This is a question I often get asked.
Common wisdom has suggested that what works for high mobility corporations does not necessarily work for low mobility corporations. This is a truism for sure. This adage rears its head for a lot of mobility factors: can we get by without having relocation assistance? Do we have the skill sets to manage immigration inhouse? Without critical mass, how can we keep up with the workload that results from split pay models for global assignments? In fact, I agree with this argument for many factors that differentiate low mobility corporations from high mobility corporations. Low mobility corporations simply don’t tick the same way and have to consider their relocations differently than a company that relocates over 100 employees per year. But that argument could be made for the difference between those that relocate fewer than 10 per year and those that relocate fewer than, say 35 per year. As your company grows, hires more people and expands domestically and internationally, scaling how you perform relocations should always be considered.
However, back to the case at hand: should companies tier their relocation policies, even if they do have between 4 and 35 relocations per year? One should always consider where the company is heading, when making a policy choice.
There are pros and cons to each of tiered or non-tiered approaches and determining the right type of policy is largely dependent on your company’s goals and growth plans. One should not only consider the current number of relocations that happen, but forecasted relocations in future years, new office locations, and the demographics of the mobile population. Of course, cost considerations also play a role, but here are the general pros and cons.
A little tip to the reader: you can get through this article and take in its main points fairly quickly, but I have also included some more arcane details/opinions on the issue of tiering relocation policies. You will know these because they are truly IF YOU ARE INTERESTED topics, and they will be introduced with the acronym “IYI” and will be italicized. If you are not interested in getting into the nitty gritty, then you can skip by any IYI’s and I won’t be offended and you will still have what you need to make a decision about your future policy direction.
Pros of the single tier relocation package approach:
Ease of administration. That really is the biggest reason for maintaining a single-tier approach. Providing the same relocation benefits to all transferees and new hires makes it easier for your HR team to explain the policy, answer questions, and maintain the policy — ultimately reducing the time spent on relocations.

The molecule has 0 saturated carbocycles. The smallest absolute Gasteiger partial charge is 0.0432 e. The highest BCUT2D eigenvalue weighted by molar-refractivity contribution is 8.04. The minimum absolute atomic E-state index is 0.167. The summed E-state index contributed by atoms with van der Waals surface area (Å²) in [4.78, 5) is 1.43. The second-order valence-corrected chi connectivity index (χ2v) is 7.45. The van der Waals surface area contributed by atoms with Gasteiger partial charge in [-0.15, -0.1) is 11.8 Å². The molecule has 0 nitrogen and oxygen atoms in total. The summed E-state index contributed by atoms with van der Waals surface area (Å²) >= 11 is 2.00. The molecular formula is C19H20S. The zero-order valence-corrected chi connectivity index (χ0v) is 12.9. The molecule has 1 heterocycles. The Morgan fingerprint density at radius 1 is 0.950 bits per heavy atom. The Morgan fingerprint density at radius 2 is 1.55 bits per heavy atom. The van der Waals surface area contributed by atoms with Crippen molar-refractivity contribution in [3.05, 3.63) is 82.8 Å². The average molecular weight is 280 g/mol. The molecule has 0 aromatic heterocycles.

IYI: Oh yeah – and with regards to global assignments, this administration is even more of a consideration. While a single domestic relocation policy is easier than a tiered domestic relocation policy, when it comes to global assignments, the administrative argument IS SUPER-SIZED, but this can be exaggerated (Personal Opinion IYI inside an IYI alert: and this exaggeration is perpetuated by large relocation companies, who have a keen interest in keeping its own administration costs low on small volume relocation accounts). IYI over.
IYI: a note about equity: If equity is important to the company, then a single tiered relocation approach meets this goal. However, in my experience, given the cost of relocation (tens of thousands), supporting all relocating employees with the same benefit level regardless of strategic importance happens less and less. Most companies realize that there are thousands of dollars on the table, and equity becomes less important an issue than cost containment when comparing an employee that is career-pathing to a senior executive. IYI over.
Cons of single tier relocation packages:
The real question a low mobility corporation needs to ask is, could we have variability across our mobile population? If you do and you have a one-size-fits-all policy, you are going to be dealing with exception requests from executives and wind up with hiring managers sabotaging the benefits of lower level employees receiving expensive benefits. In short, you can very easily reduce the value of the policy and HR’s credibility, if the policy really does not fit all, and if hiring managers are making side-deals to reduce benefits. All Points has seen too many HR departments lose control of relocation, because of their strict adherence to a one-size-fits-all approach.
And HR wants to be a proactive part of the relocation solution. For instance, while a single policy may be attractive to lower level employees, HR should not bypass an opportunity to save on costs or allocate those extra funds to a population like your executives.
Multi-Tiered Relocation Policies
Pros of this approach: